If you have a computer, you probably have already experienced what it is like to have a computer virus make your life miserable or to lose valuable information because of an electronic bug. Sorry for bringing back those bad memories you wanted to forget! But as long as we use computers, we are at risk of getting a virus anytime, which is something we need to always be aware of and be vigilant about.
Despite the headaches computer viruses can cause, there are some recent bugs that will make you chuckle and forget for a little while the problems they are creating in your system; here are some examples:
“Harry Potter” virus or Samal A: even though this virus doesn’t have any relation with Harry Potter in any way, once your computer is infected there is a pop up window that says “You haven’t said the magic word” after multiple attempts typing different words, another window will open saying something like “Samael has come, this is the end”
Ramsom K: who created this virus was a novice in the area of computer viruses but his idea was pretty interesting. This virus will block important files on your computer and it will ask you to pay $100 to unblock them. The problem for its creator is that this virus is very easy to clean. So it doesn’t represent a real threat.
Whizz.A: this virus pretty much transforms your computer into a discotheque. It decorates the background of your desktop with different colors while windows with advertising start popping up and some music from different radio stations plays in the background. Call that an entertainment center!
OSX.Loosemaque: this virus appears to be a simple computer game. Your goal is to kill some aliens in space. The problem: every alien is linked to a random folder on your computer, every time you kill an alien, that folder will be deleted. What is scary is that people play this “game” even when they know their risk of damaging their computer system. Yikes!!!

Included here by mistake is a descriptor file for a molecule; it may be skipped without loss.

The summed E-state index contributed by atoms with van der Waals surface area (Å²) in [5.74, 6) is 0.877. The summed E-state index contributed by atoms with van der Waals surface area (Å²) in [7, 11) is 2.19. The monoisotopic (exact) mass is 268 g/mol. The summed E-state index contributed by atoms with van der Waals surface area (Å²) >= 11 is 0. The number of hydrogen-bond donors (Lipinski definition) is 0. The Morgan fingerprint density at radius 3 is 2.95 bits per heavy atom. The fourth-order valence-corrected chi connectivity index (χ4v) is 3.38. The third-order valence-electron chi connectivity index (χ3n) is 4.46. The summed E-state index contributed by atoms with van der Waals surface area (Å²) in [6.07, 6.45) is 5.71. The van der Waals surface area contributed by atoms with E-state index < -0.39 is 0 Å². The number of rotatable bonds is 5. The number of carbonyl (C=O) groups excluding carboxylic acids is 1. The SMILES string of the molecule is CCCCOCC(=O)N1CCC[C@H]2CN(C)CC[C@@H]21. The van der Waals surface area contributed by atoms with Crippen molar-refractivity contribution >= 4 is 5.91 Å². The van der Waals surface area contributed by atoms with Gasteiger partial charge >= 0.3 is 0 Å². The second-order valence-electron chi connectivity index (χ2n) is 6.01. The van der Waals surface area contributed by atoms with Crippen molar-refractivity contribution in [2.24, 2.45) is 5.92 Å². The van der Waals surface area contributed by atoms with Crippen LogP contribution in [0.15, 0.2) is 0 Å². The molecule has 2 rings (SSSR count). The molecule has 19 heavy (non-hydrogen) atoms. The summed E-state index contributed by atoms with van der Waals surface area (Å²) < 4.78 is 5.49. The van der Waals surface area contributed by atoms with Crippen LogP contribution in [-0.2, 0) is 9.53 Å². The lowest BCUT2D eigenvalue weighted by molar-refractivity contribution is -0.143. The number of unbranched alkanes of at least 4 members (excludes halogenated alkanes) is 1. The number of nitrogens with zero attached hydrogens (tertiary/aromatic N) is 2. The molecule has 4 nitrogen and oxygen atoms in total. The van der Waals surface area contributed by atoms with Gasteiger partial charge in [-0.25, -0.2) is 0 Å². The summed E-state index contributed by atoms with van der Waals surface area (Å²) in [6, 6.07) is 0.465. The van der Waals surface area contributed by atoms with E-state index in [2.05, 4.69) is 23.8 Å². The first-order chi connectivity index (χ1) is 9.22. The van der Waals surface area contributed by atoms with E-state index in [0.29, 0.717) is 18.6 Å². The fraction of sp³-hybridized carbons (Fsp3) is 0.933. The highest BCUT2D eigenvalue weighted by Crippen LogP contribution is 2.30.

- Newton virus for Macs: the company Troyka released a while ago a virus for Macs that will break the menu bar in half and all the icons in the desktop fall to the bottom of the screen as if they are affected by gravity. If you move your infected laptop and put it upside down, the pieces of menu bar and all the icons will fall to the bottom of the screen depending how are you holding your computer. It actually looks pretty neat! Some people on electronic forums wondered how to get the virus to see it in action.
If you want to stay up to date not only about viruses but computers in general, remember that the Faulk Central Library subscribes to the following magazines: Computerworld, Eweek, Geek Monthly, Government Technology, Macworld, PC World Mexico, and Wired.
Some titles about this topic that might interest you are:
Buffer overflow attacks [electronic resource]: detect, exploit, prevent (To access it remotely, please have your library card number handy)
Finally, just a word of advice: keep your antivirus software up to date and go to your antivirus provider’s website to look for more information about virus threats periodically.